The NNSA and Los Alamos National Security, LLC, paid $10 million to reimburse the government to fix some of the problems.
     The National Nuclear Security Administration said Thursday the system was ultimately completed for $244 million.
    The modern system protects what is known as Technical Area 55, the only place in the country where nuclear weapon triggers can be made. The area is one of the most sensitive at Los Alamos and includes a cement, bunker-like complex that houses two aging labs where most of the work with dangerous plutonium is done.
    NNSA, meanwhile, hailed the completion of the project in a press release Thursday.

  • Flipping a switch on magnetism

    Interest in oxide-based semiconductor electronics has exploded in recent years, fueled largely by the ability to grow atomically precise layers of various oxide materials.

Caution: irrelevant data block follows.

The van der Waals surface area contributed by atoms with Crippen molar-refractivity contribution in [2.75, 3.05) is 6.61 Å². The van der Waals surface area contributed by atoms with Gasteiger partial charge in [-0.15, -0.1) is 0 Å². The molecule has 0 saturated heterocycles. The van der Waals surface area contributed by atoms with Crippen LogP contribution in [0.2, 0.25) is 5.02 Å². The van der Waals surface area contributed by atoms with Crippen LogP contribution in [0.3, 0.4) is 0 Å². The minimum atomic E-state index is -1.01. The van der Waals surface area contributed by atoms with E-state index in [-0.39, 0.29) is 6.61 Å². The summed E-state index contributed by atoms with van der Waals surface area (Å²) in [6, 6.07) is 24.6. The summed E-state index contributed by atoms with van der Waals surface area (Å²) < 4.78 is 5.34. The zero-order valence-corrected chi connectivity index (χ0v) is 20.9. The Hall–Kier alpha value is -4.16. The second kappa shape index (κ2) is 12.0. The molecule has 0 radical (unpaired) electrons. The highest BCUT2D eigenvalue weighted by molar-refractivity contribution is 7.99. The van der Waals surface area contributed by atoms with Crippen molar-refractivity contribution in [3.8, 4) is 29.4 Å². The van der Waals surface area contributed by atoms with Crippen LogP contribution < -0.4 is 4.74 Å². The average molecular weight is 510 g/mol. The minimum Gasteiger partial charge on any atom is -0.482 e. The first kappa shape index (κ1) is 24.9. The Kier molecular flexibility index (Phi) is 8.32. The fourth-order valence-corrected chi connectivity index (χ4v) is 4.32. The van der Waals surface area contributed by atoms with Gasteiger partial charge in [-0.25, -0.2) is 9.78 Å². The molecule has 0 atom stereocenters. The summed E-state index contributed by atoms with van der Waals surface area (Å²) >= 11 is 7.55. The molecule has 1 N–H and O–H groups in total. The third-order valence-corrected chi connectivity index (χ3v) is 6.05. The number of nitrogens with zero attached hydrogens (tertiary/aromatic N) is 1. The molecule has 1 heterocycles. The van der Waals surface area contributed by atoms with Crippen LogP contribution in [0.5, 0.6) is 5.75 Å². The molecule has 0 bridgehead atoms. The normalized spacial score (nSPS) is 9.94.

One of the most important materials in this burgeoning field is strontium titanate (SrTiO3), a nominally nonmagnetic wide-bandgap semiconductor, and researchers at Los Alamos National Laboratory have found a way to magnetize this material using light, an effect that persists for hours at a time.
    “One doesn’t normally think of this material as being able to support magnetism. It’s supposed to be useful — but magnetically uninteresting — stuff. So when we started shining light on it and saw what appeared to be extremely long-lived magnetic signals — that persisted for hours even after we turned the light off — it came as quite a surprise,” said Scott Crooker, lead scientist on the project at Los Alamos.